Who are the victims of domestic abuse?

Anyone can be a victim of domestic violence, but some people – particularly women – are more likely to be victims.

Who are the victims of domestic abuse?

  • Each year more than 100,000 people in the UK are at imminent risk of being murdered or seriously injured as a result of domestic abuse 2
  • Each year the situation of 50,000 high-risk victims and 70,000 children are discussed at Marac meetings across England and Wales. 4 More than 90% of these victims are female, and 5-10% are male. 15% are black, Asian or minority ethnic (BAME). 4% are disabled. 1% are lesbian, gay, bisexual or trans (LGBT). 4

What are the characteristics of victims that mean they are more likely to be abused?

  • Gender: Women are much more likely than men to be the victims of high risk or severe domestic abuse: 95% of those going to Marac or accessing an Idva service are women 3,4
  • Low income: women in households with an income of less than £10,000 were 3.5 times more at risk than those in households with an income of over £20,000 5
  • Age: Younger people are more likely to be subject to interpersonal violence. The majority of high risk victims are in their 20s or 30s. 3 Those under 25 are the most likely to suffer interpersonal violence 5
  • Pregnancy: Nearly one in three women who suffer from domestic abuse during their lifetime report that the first incidence of violence happened while they were pregnant 6
  • Separation: Domestic violence is higher amongst those who have separated, followed by those who are divorced or single 5
  • Previous criminality of the perpetrator: domestic abuse is more likely where the perpetrator has a previous conviction (whether or not it is related to domestic abuse) 5
  • Drug and alcohol abuse: Victims of abuse have a higher rate of drug and/or alcohol misuse (whether it starts before or after the abuse): at least 20% of high-risk victims of abuse report using drugs and/or alcohol 2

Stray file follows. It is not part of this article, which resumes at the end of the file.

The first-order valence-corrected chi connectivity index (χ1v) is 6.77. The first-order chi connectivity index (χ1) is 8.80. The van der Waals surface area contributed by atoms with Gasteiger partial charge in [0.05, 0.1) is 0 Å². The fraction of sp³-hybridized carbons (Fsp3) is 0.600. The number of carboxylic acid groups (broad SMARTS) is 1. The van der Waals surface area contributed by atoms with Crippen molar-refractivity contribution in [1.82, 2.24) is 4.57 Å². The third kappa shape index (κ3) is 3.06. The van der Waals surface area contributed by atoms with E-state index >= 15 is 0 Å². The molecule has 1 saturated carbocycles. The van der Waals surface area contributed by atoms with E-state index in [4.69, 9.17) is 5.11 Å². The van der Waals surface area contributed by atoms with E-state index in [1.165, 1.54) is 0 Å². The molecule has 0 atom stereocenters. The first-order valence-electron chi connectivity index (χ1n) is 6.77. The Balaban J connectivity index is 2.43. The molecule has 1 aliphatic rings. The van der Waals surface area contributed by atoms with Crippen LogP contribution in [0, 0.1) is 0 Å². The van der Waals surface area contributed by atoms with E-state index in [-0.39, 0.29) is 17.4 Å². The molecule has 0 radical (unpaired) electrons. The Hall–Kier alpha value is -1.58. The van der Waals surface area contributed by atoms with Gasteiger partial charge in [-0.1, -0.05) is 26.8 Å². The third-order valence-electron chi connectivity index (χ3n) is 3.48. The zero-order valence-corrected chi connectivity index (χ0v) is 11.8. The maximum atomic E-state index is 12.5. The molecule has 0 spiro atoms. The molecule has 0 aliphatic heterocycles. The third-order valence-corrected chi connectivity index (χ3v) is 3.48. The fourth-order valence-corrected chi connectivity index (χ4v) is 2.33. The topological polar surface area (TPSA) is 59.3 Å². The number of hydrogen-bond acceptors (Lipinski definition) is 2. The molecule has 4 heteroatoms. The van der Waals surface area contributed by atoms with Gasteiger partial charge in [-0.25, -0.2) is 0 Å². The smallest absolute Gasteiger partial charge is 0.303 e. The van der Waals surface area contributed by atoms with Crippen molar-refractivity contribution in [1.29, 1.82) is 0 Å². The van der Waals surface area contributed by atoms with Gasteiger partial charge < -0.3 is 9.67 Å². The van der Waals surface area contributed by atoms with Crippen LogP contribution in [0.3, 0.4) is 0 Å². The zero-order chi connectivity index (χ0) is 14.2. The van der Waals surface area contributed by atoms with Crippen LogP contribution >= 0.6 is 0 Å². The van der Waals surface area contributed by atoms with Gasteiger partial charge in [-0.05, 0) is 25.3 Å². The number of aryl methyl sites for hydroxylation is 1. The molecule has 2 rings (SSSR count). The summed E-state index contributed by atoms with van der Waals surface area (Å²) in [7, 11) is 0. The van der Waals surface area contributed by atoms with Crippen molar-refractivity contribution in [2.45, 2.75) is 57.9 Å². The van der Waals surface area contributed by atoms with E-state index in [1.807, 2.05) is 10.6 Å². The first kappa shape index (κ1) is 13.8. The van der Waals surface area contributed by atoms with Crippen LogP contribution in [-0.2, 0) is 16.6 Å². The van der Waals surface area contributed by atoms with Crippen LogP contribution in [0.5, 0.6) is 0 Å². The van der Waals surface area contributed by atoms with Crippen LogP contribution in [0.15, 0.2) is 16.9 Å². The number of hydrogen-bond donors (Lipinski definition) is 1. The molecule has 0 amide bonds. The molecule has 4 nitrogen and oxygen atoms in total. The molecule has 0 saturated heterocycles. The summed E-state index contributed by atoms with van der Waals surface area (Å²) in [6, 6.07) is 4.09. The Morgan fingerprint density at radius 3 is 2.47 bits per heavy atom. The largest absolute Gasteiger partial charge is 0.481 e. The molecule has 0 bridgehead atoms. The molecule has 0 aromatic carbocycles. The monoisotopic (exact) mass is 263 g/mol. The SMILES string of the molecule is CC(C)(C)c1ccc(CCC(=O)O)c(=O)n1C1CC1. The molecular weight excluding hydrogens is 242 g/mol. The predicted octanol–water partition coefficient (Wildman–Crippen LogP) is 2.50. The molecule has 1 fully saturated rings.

• Mental health issues: 40% of high-risk victims of abuse report mental health difficulties 2

Children and domestic abuse

  • 140,000 children live in households where there is high-risk domestic abuse 2
  • 64% of high and medium risk victims have children, on average 2 each 2
  • A quarter (25%) of children in high-risk domestic abuse households are under 3 years old. On average, high-risk abuse has been going on for 2.6 years, meaning these children are living with abuse for most of their life 2
  • 62% of children living in domestic abuse households are directly harmed by the perpetrator of the abuse, in addition to the harm caused by witnessing the abuse of others 1

Find out more

How long do people live with domestic abuse, and when do they get help to stop it?

 

Sources

Caada (2014), In Plain Sight: Effective help for children exposed to domestic abuse. Bristol: Caada.

SafeLives (2015), Getting it right first time: policy report. Bristol: SafeLives.

SafeLives (2015), Insights Idva National Dataset 2013-14. Bristol: SafeLives.

4 SafeLives (2014), Marac national dataset 2014. Bristol: SafeLives

5 Walby, S. and Allen, J. (2004), Domestic violence, sexual assault and stalking: Findings from the British Crime Survey. London: Home Office.

6 Lewis, G, Drife, J, et al. (2001) Why mothers die: Report from the confidential enquiries into maternal deaths in the UK 1997-9; commissioned by Department of Health from RCOG and NICE (London: RCOG Press)